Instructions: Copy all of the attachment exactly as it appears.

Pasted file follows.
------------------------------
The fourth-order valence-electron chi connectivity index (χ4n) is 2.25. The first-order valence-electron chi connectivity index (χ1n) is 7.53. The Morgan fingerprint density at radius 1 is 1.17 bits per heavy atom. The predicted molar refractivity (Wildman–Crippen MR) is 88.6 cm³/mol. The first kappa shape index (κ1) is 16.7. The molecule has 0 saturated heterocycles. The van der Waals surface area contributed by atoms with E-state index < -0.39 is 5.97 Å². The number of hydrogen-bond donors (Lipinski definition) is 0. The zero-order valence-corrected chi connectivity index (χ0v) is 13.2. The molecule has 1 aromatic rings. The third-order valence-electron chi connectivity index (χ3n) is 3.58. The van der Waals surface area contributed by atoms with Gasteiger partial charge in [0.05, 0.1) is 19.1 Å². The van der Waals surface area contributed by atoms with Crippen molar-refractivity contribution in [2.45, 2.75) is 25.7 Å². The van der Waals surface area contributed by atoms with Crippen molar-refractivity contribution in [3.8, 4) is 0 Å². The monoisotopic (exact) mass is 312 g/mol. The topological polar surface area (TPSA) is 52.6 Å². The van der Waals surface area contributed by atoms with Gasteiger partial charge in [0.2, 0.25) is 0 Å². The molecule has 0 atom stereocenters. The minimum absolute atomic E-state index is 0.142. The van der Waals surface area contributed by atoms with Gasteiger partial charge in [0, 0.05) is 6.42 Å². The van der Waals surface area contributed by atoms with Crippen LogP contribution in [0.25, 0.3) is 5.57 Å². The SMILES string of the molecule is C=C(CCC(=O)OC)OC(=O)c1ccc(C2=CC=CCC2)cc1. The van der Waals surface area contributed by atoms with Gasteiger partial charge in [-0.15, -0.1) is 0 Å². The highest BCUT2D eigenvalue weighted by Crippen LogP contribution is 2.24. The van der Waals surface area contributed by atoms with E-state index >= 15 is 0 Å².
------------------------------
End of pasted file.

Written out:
The fourth-order valence-electron chi connectivity index (χ4n) is 2.25. The first-order valence-electron chi connectivity index (χ1n) is 7.53. The Morgan fingerprint density at radius 1 is 1.17 bits per heavy atom. The predicted molar refractivity (Wildman–Crippen MR) is 88.6 cm³/mol. The first kappa shape index (κ1) is 16.7. The molecule has 0 saturated heterocycles. The van der Waals surface area contributed by atoms with E-state index < -0.39 is 5.97 Å². The number of hydrogen-bond donors (Lipinski definition) is 0. The zero-order valence-corrected chi connectivity index (χ0v) is 13.2. The molecule has 1 aromatic rings. The third-order valence-electron chi connectivity index (χ3n) is 3.58. The van der Waals surface area contributed by atoms with Gasteiger partial charge in [0.05, 0.1) is 19.1 Å². The van der Waals surface area contributed by atoms with Crippen molar-refractivity contribution in [2.45, 2.75) is 25.7 Å². The van der Waals surface area contributed by atoms with Crippen molar-refractivity contribution in [3.8, 4) is 0 Å². The monoisotopic (exact) mass is 312 g/mol. The topological polar surface area (TPSA) is 52.6 Å². The van der Waals surface area contributed by atoms with Gasteiger partial charge in [0.2, 0.25) is 0 Å². The molecule has 0 atom stereocenters. The minimum absolute atomic E-state index is 0.142. The van der Waals surface area contributed by atoms with Gasteiger partial charge in [0, 0.05) is 6.42 Å². The van der Waals surface area contributed by atoms with Crippen LogP contribution in [0.25, 0.3) is 5.57 Å². The SMILES string of the molecule is C=C(CCC(=O)OC)OC(=O)c1ccc(C2=CC=CCC2)cc1. The van der Waals surface area contributed by atoms with Gasteiger partial charge in [-0.15, -0.1) is 0 Å². The highest BCUT2D eigenvalue weighted by Crippen LogP contribution is 2.24. The van der Waals surface area contributed by atoms with E-state index >= 15 is 0 Å².